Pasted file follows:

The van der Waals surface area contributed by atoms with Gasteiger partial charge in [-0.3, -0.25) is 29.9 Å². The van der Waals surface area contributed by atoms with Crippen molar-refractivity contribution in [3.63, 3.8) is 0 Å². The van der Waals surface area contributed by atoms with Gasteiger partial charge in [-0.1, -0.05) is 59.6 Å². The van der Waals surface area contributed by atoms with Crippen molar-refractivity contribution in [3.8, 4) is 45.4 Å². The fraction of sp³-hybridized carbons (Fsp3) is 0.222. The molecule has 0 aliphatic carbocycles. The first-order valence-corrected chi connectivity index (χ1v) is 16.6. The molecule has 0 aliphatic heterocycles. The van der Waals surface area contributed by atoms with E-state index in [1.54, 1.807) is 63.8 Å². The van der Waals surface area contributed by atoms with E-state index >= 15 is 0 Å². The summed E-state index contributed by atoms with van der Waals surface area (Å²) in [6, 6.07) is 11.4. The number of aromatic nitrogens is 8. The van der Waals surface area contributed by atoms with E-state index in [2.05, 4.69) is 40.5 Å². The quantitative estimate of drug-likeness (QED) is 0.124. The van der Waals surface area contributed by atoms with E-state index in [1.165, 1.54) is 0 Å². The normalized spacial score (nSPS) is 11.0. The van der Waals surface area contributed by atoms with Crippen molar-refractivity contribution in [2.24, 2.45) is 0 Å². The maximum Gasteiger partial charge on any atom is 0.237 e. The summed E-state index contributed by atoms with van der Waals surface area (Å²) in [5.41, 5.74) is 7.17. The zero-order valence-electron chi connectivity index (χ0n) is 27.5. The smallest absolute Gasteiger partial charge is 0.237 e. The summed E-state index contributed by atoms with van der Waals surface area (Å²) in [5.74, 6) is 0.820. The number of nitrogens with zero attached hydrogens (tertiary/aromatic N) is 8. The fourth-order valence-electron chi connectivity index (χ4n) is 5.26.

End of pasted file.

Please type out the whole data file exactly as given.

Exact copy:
The van der Waals surface area contributed by atoms with Gasteiger partial charge in [-0.3, -0.25) is 29.9 Å². The van der Waals surface area contributed by atoms with Crippen molar-refractivity contribution in [3.63, 3.8) is 0 Å². The van der Waals surface area contributed by atoms with Gasteiger partial charge in [-0.1, -0.05) is 59.6 Å². The van der Waals surface area contributed by atoms with Crippen molar-refractivity contribution in [3.8, 4) is 45.4 Å². The fraction of sp³-hybridized carbons (Fsp3) is 0.222. The molecule has 0 aliphatic carbocycles. The first-order valence-corrected chi connectivity index (χ1v) is 16.6. The molecule has 0 aliphatic heterocycles. The van der Waals surface area contributed by atoms with E-state index in [1.54, 1.807) is 63.8 Å². The van der Waals surface area contributed by atoms with E-state index >= 15 is 0 Å². The summed E-state index contributed by atoms with van der Waals surface area (Å²) in [6, 6.07) is 11.4. The number of aromatic nitrogens is 8. The van der Waals surface area contributed by atoms with E-state index in [2.05, 4.69) is 40.5 Å². The quantitative estimate of drug-likeness (QED) is 0.124. The van der Waals surface area contributed by atoms with E-state index in [1.165, 1.54) is 0 Å². The normalized spacial score (nSPS) is 11.0. The van der Waals surface area contributed by atoms with Crippen molar-refractivity contribution in [2.24, 2.45) is 0 Å². The maximum Gasteiger partial charge on any atom is 0.237 e. The summed E-state index contributed by atoms with van der Waals surface area (Å²) in [5.41, 5.74) is 7.17. The zero-order valence-electron chi connectivity index (χ0n) is 27.5. The smallest absolute Gasteiger partial charge is 0.237 e. The summed E-state index contributed by atoms with van der Waals surface area (Å²) in [5.74, 6) is 0.820. The number of nitrogens with zero attached hydrogens (tertiary/aromatic N) is 8. The fourth-order valence-electron chi connectivity index (χ4n) is 5.26.